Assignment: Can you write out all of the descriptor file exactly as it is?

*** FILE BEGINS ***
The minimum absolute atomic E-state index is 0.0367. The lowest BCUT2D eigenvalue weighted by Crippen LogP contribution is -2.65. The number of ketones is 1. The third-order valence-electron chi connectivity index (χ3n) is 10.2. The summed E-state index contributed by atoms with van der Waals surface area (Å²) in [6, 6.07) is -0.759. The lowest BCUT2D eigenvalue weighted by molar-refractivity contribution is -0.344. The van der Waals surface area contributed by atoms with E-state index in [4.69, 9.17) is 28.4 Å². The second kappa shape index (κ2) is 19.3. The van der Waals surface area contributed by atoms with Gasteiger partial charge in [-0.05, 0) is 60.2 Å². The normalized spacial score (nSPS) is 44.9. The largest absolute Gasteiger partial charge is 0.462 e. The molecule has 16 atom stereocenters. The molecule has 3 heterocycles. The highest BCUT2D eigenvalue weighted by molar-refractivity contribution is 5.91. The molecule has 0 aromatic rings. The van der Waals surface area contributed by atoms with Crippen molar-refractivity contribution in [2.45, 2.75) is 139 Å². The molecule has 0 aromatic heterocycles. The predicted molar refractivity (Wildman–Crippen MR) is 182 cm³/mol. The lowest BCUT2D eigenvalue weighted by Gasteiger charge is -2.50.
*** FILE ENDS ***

The minimum absolute atomic E-state index is 0.0367. The lowest BCUT2D eigenvalue weighted by Crippen LogP contribution is -2.65. The number of ketones is 1. The third-order valence-electron chi connectivity index (χ3n) is 10.2. The summed E-state index contributed by atoms with van der Waals surface area (Å²) in [6, 6.07) is -0.759. The lowest BCUT2D eigenvalue weighted by molar-refractivity contribution is -0.344. The van der Waals surface area contributed by atoms with E-state index in [4.69, 9.17) is 28.4 Å². The second kappa shape index (κ2) is 19.3. The van der Waals surface area contributed by atoms with Gasteiger partial charge in [-0.05, 0) is 60.2 Å². The normalized spacial score (nSPS) is 44.9. The largest absolute Gasteiger partial charge is 0.462 e. The molecule has 16 atom stereocenters. The molecule has 3 heterocycles. The highest BCUT2D eigenvalue weighted by molar-refractivity contribution is 5.91. The molecule has 0 aromatic rings. The van der Waals surface area contributed by atoms with Crippen molar-refractivity contribution in [2.45, 2.75) is 139 Å². The molecule has 0 aromatic heterocycles. The predicted molar refractivity (Wildman–Crippen MR) is 182 cm³/mol. The lowest BCUT2D eigenvalue weighted by Gasteiger charge is -2.50.